Blue Jays offseason grades: Rating all of Toronto's big moves
The 2023 Blue Jays will look a lot different than the team that lost to the Mariners in last year's playoffs.
Toronto Blue Jays fans expected a busy offseason this winter and they weren’t let down.
After adding the likes of Kevin Gausman and Yusei Kikuchi ahead of the 2022 season, the Jays went in a different direction in 2023. Toronto swapped out a few key pieces of its core via the trade market and injected some veteran talent through free agency.
All told, the 2023 Blue Jays squad looks quite different than it did a year ago. Let’s walk through all the moves and assign a letter grade to each acquisition.
Blue Jays trade Teoscar Hernández to the Mariners for LHP Adam Macko and RHP Erik Swanson
Just over a month after Seattle booted Toronto from the playoffs, the Jays did a deal with the enemy, sending Hernández, a long-tenured fan favourite, to the M’s for prospect Macko and late-inning reliever Swanson.
In a nutshell, this trade doesn’t look great. Hernández is an established clean-up hitter who clubbed 57 homers over the last two seasons with a 130 OPS+, whereas Swanson – a reliever, so inherently less valuable – has been good the last two years (2.33 ERA, 167 ERA+) but less impactful.
This trade was a flop for the Jays if they didn’t replace Hernández’s production in the outfield. Since Toronto added more offence later in the winter, I bumped my grade up a tick.
Blue Jays sign OF Kevin Kiermaier (one year, $9 million)
Like the Hernández trade, where a character shakeup was a factor, Kiermaier’s signing comes with intangible benefits. He’s renowned as a clubhouse leader, and he’s played in the AL East his entire career. The 32-year-old’s defence is the real moneymaker (he has three Gold Gloves), as he’ll assume duties in centre field, shifting George Springer to right.
But can glove and leadership tools make up for below-average hitting? That’s the quandary when evaluating this signing. Since the start of 2018, Kiermaier owns a slash line of .232/.296/.382, plus he’s missed 150 games over the past three seasons due to injuries.
The contract itself involves little commitment from Toronto, but the club is counting on Kiermaier for a full season in centre field – that part is very risky. For that reason, I’m not as high on the Kiermaier signing.
Blue Jays sign RHP Chris Bassitt (three years, $63 million)
With Ross Stripling’s departure and Kikuchi’s inconsistency, the Blue Jays desperately needed another starting pitcher. Bassitt was a perfect fit.
The 33-year-old inked a three-year deal (not too hefty of a commitment) with the Jays, bringing boatloads of experience to Toronto’s rotation. Bassitt is wickedly consistent, pitching to a 3.31 ERA (123 ERA+) over his last four seasons. He’s also a strong-willed veteran who knows how to get hitters out and won’t require a full operational rebuild (like Kikuchi) or constant mechanical tweaking (like José Berríos).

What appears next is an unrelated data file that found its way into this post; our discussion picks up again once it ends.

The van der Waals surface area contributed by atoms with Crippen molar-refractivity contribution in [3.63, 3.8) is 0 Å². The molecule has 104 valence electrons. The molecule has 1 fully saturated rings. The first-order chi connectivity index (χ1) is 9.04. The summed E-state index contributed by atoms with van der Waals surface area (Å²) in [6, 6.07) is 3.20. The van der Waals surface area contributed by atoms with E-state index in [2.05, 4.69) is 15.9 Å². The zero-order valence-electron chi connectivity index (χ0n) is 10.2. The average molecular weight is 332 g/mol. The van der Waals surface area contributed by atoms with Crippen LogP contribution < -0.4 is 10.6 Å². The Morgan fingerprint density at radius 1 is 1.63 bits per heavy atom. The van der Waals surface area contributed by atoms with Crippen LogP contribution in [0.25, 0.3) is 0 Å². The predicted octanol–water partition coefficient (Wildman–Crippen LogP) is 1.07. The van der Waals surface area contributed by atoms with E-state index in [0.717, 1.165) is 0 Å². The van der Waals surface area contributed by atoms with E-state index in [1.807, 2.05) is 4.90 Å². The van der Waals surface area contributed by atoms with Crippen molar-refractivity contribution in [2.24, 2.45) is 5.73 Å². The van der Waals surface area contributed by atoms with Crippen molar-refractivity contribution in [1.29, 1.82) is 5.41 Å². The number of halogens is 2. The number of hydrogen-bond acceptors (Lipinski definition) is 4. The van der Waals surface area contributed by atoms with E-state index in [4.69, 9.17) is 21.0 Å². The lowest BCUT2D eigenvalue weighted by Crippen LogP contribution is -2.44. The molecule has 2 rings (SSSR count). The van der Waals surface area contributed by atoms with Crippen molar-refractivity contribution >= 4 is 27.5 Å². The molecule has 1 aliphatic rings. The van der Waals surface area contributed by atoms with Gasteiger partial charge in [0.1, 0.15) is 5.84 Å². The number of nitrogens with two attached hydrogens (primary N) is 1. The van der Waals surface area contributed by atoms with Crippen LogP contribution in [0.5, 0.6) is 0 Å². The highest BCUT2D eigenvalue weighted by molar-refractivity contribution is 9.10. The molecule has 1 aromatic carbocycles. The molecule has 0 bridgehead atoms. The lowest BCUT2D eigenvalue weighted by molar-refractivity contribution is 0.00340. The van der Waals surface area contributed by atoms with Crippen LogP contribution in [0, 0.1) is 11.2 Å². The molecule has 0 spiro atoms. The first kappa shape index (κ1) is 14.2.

The Bassitt signing was easily the best move Toronto made this offseason.
Blue Jays trade OF Lourdes Gurriel Jr., C Gabriel Moreno to Diamonbacks in exchange for OF/C Daulton Varsho
This Christmas Eve bombshell was the trade Blue Jays fans had been expecting for two years. At long last, Toronto dealt Moreno, one of its three major-league ready catchers, for a left-handed hitter — another longstanding need.
The return was fair for both teams. Gurriel is slightly better than Varsho offensively by wRC+, but Varsho is younger, under contract through 2026, and was the best outfielder in baseball last season, per Outs Above Average. Varsho, 26, is built like Mike Trout and plays with game-changing intensity. He’ll slot into left field (though he’ll get reps in centre, too) and bat near the middle of Toronto’s order.
Moreno’s development will decide the winner of this trade. If he can stick behind the plate and discover a major-league power stroke, the Jays might regret dishing him away. In the meantime, though, Varsho offers several tools the club didn’t possess before.
Blue Jays sign 1B Brandon Belt (one year, $9.3 million)
If he’s healthy (a big if), Belt is arguably the best platoon hitter in all of baseball. The 34-year-old owns a career .814 OPS and will be the designated hitter for the Jays this year, especially against right-handed pitching. He'll also mix in at first base to spell Vladimir Guerrero Jr.
The addition of Belt deepens Toronto’s lineup tremendously. With Belt batting against righties, the Blue Jays can matchmake their catchers (Alejandro Kirk and Danny Jansen) depending on pitching and battery matchups. Belt's pull power (.458 career slugging) is also very intriguing, especially with the shortened right-centre field wall at Rogers Centre.
This was a stellar signing by the Jays.
The Blue Jays entered this winter with a plan and executed it. Defence and pitching, both in the bullpen and the rotation, are dramatically better than they were a season ago. Because of those improvements, Toronto is much better prepared for playoff baseball. Despite having one of the more under-the-radar offseasons in the league, the Blue Jays checked every box they needed to.
There are new skillsets on the roster and a rejuvenated dynamic in the clubhouse, which makes this club better equipped to win in 2023.
Final Grade: B+
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